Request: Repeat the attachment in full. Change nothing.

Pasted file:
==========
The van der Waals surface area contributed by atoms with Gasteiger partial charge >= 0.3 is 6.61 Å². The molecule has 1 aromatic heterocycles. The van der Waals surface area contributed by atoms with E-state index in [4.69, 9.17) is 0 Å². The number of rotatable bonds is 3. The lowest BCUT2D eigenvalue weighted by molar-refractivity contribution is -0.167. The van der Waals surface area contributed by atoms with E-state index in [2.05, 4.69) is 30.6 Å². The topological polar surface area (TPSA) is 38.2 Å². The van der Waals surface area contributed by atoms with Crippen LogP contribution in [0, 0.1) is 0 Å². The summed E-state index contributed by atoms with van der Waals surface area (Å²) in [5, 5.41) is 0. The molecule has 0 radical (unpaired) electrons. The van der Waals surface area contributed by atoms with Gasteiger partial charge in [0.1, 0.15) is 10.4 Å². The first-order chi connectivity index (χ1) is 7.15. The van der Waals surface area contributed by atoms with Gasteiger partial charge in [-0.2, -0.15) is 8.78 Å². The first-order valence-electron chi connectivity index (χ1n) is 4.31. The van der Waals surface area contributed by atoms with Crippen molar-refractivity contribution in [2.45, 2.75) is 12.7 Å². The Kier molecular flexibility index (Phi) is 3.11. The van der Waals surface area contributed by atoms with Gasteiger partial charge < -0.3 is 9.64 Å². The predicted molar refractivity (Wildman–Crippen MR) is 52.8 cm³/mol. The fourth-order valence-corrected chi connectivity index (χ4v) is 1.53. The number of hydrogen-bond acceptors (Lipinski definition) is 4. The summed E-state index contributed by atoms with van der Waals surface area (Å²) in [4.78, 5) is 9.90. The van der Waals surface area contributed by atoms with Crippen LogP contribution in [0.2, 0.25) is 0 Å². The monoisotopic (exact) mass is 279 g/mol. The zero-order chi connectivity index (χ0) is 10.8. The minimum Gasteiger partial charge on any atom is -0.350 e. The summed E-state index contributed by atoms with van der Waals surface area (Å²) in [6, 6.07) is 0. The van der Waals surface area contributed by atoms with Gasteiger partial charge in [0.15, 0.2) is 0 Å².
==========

The van der Waals surface area contributed by atoms with Gasteiger partial charge >= 0.3 is 6.61 Å². The molecule has 1 aromatic heterocycles. The van der Waals surface area contributed by atoms with E-state index in [4.69, 9.17) is 0 Å². The number of rotatable bonds is 3. The lowest BCUT2D eigenvalue weighted by molar-refractivity contribution is -0.167. The van der Waals surface area contributed by atoms with E-state index in [2.05, 4.69) is 30.6 Å². The topological polar surface area (TPSA) is 38.2 Å². The van der Waals surface area contributed by atoms with Crippen LogP contribution in [0, 0.1) is 0 Å². The summed E-state index contributed by atoms with van der Waals surface area (Å²) in [5, 5.41) is 0. The molecule has 0 radical (unpaired) electrons. The van der Waals surface area contributed by atoms with Gasteiger partial charge in [0.1, 0.15) is 10.4 Å². The first-order chi connectivity index (χ1) is 7.15. The van der Waals surface area contributed by atoms with Gasteiger partial charge in [-0.2, -0.15) is 8.78 Å². The first-order valence-electron chi connectivity index (χ1n) is 4.31. The van der Waals surface area contributed by atoms with Crippen molar-refractivity contribution in [2.45, 2.75) is 12.7 Å². The Kier molecular flexibility index (Phi) is 3.11. The van der Waals surface area contributed by atoms with Gasteiger partial charge < -0.3 is 9.64 Å². The predicted molar refractivity (Wildman–Crippen MR) is 52.8 cm³/mol. The fourth-order valence-corrected chi connectivity index (χ4v) is 1.53. The number of hydrogen-bond acceptors (Lipinski definition) is 4. The summed E-state index contributed by atoms with van der Waals surface area (Å²) in [4.78, 5) is 9.90. The van der Waals surface area contributed by atoms with Crippen LogP contribution in [0.2, 0.25) is 0 Å². The monoisotopic (exact) mass is 279 g/mol. The zero-order chi connectivity index (χ0) is 10.8. The minimum Gasteiger partial charge on any atom is -0.350 e. The summed E-state index contributed by atoms with van der Waals surface area (Å²) in [6, 6.07) is 0. The van der Waals surface area contributed by atoms with Gasteiger partial charge in [0.15, 0.2) is 0 Å².